[Sugar-devel] Print Support proposal (need input) Beta
sdaly.be at gmail.com
Fri Mar 20 07:27:39 EDT 2009
I can't speak for the classroom, but in the house I have two kids very
active with their Mac computers and often wishing to print. I think
printing is an area where lots of little things can go wrong which
need grownups to sort out.
I have a single printer connected to a computer on the main floor. The
kids started out (at ages 9 and 11, two years ago) by trying to print
everything, printing 80-page documents they downloaded, making minor
changes to get something to "fit" and printing each one, not knowing
what to do with the pile of badly printed paper, getting frustrated
when no-ink message and I wasn't around to pop in a new cartridge.
When I disapproved of printing a very long document, they got wise and
paused the printer queue, sent their print job to the queue, went
downstairs to see if I was around or not, then unpaused the queue.
So I taught them to *always* print to PDF, check how it "came out",
try again until it looked fine, *then* print the PDF. And if the
printer was offline, instead of a crisis where they were worried about
their stuff, they immediately had options: wait until I get home,
e-mail it to a friend with a working printer, mail it right to the
teacher. They learned to keep their PDFs in a directory and liked
being able to look at or reprint an older document without looking for
the source document, which moreover they had sometimes updated and
wrecked the page layout and in this case they were able to fall back
to the printable PDF. In particular, they appreciate that printing
should be thought about twice before being done.
What I like about the scenario of classroom kids gaining permission to
print, hooking up directly, and then printing with the teacher is that
it underlines the expense (including environmental) involved and
boosts the probability that the teacher will be able to fix the little
problems (paper jam, ink) which kids have trouble solving without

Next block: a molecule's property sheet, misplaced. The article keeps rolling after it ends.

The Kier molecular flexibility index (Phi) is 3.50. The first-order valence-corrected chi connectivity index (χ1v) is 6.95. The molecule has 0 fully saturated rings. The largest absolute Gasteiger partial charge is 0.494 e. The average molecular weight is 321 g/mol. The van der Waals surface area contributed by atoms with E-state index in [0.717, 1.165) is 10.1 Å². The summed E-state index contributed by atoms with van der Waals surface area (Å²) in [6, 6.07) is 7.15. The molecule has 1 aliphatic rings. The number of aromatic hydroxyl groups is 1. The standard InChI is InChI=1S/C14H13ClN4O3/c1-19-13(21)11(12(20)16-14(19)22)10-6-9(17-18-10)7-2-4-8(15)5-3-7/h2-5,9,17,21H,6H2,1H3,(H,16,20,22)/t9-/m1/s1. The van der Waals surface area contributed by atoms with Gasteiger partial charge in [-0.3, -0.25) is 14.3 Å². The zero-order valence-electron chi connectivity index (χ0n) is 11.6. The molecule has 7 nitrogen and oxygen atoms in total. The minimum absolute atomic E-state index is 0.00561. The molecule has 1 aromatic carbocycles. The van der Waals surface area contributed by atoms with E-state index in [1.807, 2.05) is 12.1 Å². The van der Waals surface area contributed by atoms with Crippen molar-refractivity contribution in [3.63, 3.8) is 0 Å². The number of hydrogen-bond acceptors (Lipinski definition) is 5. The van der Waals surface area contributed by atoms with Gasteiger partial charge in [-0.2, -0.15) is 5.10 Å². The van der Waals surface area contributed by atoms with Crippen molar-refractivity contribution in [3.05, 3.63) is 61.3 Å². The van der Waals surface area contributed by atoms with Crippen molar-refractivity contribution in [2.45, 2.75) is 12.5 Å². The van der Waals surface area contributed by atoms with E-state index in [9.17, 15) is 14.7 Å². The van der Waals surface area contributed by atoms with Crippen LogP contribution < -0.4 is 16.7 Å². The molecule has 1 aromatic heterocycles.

making it worse (e.g. pulling out jammed paper and stripping gears).
I, too, think the priority should be classroom needs, not adult G1G1 users.
P.S. way back in the days of Windows v3.1, the CLI copy command (also
available from the GUI file manager where I usually used it) was able
to print to parallel port lptx devices, e.g.:
copy /b mydoc.prn lpt1
this was a function I used all the time, very useful as it worked even
if the parallel port in question was captured or redirected (i.e. with
Netware and redirected to a print queue). This disappeared from
Windows 95 onwards and I have missed it ever since.
On Fri, Mar 20, 2009 at 11:46 AM, Albert Cahalan <acahalan at gmail.com> wrote:
> 2009/3/19 Benjamin M. Schwartz <bmschwar at fas.harvard.edu>:
>> Specifically, there are at least 3 different use cases you may choose to
>> 1. USB printer connected directly to the Sugar machine.
> This is likely, even in a classroom environment. The printer
> may sit next to the teacher, who gives approval to connect.
> Students show their work to the teacher, get approval, plug
> in the cable, and print. Plugging in the cable might prompt
> the user for printing, either to select things or to confirm jobs
> that are already queued.
>> 2. Networked printer, no server. Sugar prints directly over the network.
> This is somewhat likely. It's very simple. You can get a tiny
> box that will convert any printer into a network printer.
> Networked printers tend to be reliable and cheap when you
> don't ignore server costs.
>> 3. All printing passes through a server.
>> a. networked printer with restricted access
>> b. USB printer connected directly the server
>> and also
>> 1. the server may print every submission immediately
>> 2. apply automatic quotas, or
>> 3. require manual approval
> This is getting complicated. Real IT support will be needed.
> The server, including all the extra cabling, is a failure point.
> Usability drops; now one must boot the server and muck with
> the permissions.
>> I think you should focus on #3 and ignore #1 and #2. I say this because
>> #3 does not require CUPS, or _any_ printing stuff, in Sugar. You don't
>> even need to include the "print to PDF" functionality in Sugar. All you
>> need to do is send the file you want to print to the server, over the
>> network. The server (running CUPS) can take the file (png for Paint, jpg
>> for Record, odt for Write) and convert it to postscript for printing.
> Lots of useful software prints roughly like so:
> system("lpr /tmp/4wiP9r.ps");
> Sometimes PDF is used instead of PS. Sometimes popen() is used
> instead of a tmp file. Sometimes lp is run instead of lpr.
> Sometimes bare system calls (open,write,close,pipe,execve) are
> used instead of stdio.
> For example, Tux Paint normally sends PS into popen("lpr").
> CUPS is among the many ways to support this. It's certainly
> not the only game in town.
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